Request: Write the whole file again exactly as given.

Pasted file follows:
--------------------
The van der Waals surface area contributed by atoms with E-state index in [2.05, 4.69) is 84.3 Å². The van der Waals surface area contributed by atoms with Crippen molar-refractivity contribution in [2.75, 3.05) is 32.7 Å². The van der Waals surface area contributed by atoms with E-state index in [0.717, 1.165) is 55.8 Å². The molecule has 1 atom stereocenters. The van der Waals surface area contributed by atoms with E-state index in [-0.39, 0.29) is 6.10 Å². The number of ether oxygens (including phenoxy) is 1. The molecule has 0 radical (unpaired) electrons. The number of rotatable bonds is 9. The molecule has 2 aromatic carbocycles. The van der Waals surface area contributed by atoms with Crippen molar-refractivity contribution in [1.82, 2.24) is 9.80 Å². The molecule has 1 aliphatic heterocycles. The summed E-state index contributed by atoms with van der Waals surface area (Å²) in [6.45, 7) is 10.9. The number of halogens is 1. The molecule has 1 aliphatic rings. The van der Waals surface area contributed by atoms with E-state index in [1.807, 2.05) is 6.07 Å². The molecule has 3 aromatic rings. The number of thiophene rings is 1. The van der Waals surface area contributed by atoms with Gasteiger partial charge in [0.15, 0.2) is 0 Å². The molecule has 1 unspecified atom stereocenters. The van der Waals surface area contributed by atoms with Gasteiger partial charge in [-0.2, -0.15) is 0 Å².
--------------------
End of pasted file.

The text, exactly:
The van der Waals surface area contributed by atoms with E-state index in [2.05, 4.69) is 84.3 Å². The van der Waals surface area contributed by atoms with Crippen molar-refractivity contribution in [2.75, 3.05) is 32.7 Å². The van der Waals surface area contributed by atoms with E-state index in [0.717, 1.165) is 55.8 Å². The molecule has 1 atom stereocenters. The van der Waals surface area contributed by atoms with E-state index in [-0.39, 0.29) is 6.10 Å². The number of ether oxygens (including phenoxy) is 1. The molecule has 0 radical (unpaired) electrons. The number of rotatable bonds is 9. The molecule has 2 aromatic carbocycles. The van der Waals surface area contributed by atoms with Crippen molar-refractivity contribution in [1.82, 2.24) is 9.80 Å². The molecule has 1 aliphatic heterocycles. The summed E-state index contributed by atoms with van der Waals surface area (Å²) in [6.45, 7) is 10.9. The number of halogens is 1. The molecule has 1 aliphatic rings. The van der Waals surface area contributed by atoms with E-state index in [1.807, 2.05) is 6.07 Å². The molecule has 3 aromatic rings. The number of thiophene rings is 1. The van der Waals surface area contributed by atoms with Gasteiger partial charge in [0.15, 0.2) is 0 Å². The molecule has 1 unspecified atom stereocenters. The van der Waals surface area contributed by atoms with Gasteiger partial charge in [-0.2, -0.15) is 0 Å².